Physicists lay the groundwork for cooler, faster computing

December 14, 2009,

University of Toronto quantum optics researchers Sajeev John and Xun Ma have discovered new behaviours of light within photonic crystals that could lead to faster optical information processing and compact computers that don't overheat.

"We discovered that by sculpting a unique artificial inside a photonic crystal, we can completely control the electronic state of within the vacuum," says Ma, a PhD student under John's supervision and lead author of a study published in a recent issue of . "This discovery can enable photonic computers that are more than a hundred times faster than their electronic counterparts, without heat dissipation issues and other bottlenecks currently faced by electronic computing."

"We designed a vacuum in which light passes through circuit paths that are one one-hundredth of the thickness of a human hair, and whose character changes drastically and abruptly with the wavelength of the light," says John. "A vacuum experienced by light is not completely empty, and can be made even emptier. It's not the traditional understanding of a vacuum."

"In this vacuum, the state of each atom - or quantum dot - can be manipulated with color-coded streams of pulses that sequentially excite and de-excite it in trillionths of a second. These quantum dots can in turn control other streams of optical pulses, enabling optical information processing and computing," says Ma.

The original aim of the investigation was to gain a deeper understanding of optical switching, part of an effort to develop an all-optical micro-transistor that could operate within a photonic chip. This led to the discovery of a new and unexpected dynamic switching mechanism, imposed by the artificial vacuum in a photonic crystal. The research also led to the discovery of corrections to one of the most fundamental equations of known as the Bloch equation.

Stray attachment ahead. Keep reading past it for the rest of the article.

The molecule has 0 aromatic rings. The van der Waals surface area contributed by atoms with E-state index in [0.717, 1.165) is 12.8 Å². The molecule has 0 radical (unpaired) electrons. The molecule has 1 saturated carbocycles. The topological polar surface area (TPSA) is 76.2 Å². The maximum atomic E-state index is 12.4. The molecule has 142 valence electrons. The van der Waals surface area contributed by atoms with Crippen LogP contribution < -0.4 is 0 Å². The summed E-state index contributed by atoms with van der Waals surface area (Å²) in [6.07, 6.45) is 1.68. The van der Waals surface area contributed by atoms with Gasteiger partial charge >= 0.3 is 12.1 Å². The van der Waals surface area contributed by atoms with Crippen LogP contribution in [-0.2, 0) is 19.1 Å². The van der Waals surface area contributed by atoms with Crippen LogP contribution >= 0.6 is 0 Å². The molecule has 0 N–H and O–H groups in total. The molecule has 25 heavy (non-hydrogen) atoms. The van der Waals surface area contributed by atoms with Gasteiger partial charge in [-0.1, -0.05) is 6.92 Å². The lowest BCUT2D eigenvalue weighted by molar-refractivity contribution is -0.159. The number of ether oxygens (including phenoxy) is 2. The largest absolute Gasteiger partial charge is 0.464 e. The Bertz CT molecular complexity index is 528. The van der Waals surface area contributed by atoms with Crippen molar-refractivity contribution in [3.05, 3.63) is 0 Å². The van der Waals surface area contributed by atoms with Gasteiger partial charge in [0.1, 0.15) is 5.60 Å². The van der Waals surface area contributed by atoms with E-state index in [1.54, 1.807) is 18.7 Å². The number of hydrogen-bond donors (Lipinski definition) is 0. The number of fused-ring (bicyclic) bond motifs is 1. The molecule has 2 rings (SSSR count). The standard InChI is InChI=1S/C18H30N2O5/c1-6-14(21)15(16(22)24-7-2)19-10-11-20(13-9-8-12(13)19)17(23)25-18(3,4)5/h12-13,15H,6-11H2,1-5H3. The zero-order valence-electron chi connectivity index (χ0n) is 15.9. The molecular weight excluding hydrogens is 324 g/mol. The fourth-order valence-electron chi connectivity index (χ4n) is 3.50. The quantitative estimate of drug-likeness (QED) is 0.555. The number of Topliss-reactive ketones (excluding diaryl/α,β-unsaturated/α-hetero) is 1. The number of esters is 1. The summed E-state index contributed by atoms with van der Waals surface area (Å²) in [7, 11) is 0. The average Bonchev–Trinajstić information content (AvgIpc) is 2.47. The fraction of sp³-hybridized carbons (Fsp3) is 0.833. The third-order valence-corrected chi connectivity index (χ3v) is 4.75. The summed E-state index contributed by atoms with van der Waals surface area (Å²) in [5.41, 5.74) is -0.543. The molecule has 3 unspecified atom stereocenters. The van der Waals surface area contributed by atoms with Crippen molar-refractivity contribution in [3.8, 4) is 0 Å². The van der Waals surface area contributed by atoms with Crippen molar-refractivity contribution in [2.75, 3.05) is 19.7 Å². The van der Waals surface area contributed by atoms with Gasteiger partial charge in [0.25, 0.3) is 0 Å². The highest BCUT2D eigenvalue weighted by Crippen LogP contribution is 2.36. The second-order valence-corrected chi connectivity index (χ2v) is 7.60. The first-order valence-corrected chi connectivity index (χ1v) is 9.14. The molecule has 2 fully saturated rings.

"This new mechanism enables micrometer scale integrated all-optical transistors to perform logic operations over multiple frequency channels in trillionths of a second at microwatt power levels, which are about one millionth of the power required by a household light bulb," says John. "That this mechanism allows for computing over many wavelengths as opposed to electronic circuits which use only one channel, would significantly surpass the performance of current day electronic transistors."

More information: The results appear in a paper titled "Ultrafast Population Switching of in a Structured Vacuum", published online in the Physical Review Letters on December 3.

Source: University of Toronto (news : web)

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5 / 5 (2) Dec 14, 2009
"at microwatt power levels, which are about one millionth of the power required by a household light bulb."

Wouldn't it be more useful to compare this with the power usage of other types of on-chip transistors? Perhaps is doesn't compare well?
not rated yet Dec 15, 2009
Well, aerospace industry and space exploration in general is not limited by computing power. It could help, but the main area where this research is aimed is down here, on the Earth. Imagine a fast netbook that can last a week on one charge...
5 / 5 (1) Dec 15, 2009

A typical Intel Core 2 Quad will pump out about 65watts which is a relatively great feat consisdering that only 12months before a single core would have been about the same power level. A standard house hold light bulb is 60watts so using this as an example is fine, and to non computer people that don't know the average power of a typical CPU will know a 60watt light bulb.

Whats more fantastic then the microwatt power usage is that it can make state changes at such fast speeds! and then multiply that with the number of channels that it can work on via the diffrent freqency of light.

If this technology was ever fully commericalized it would make a 4GHz uber cpu look like an 8086 cpu of two decades past.

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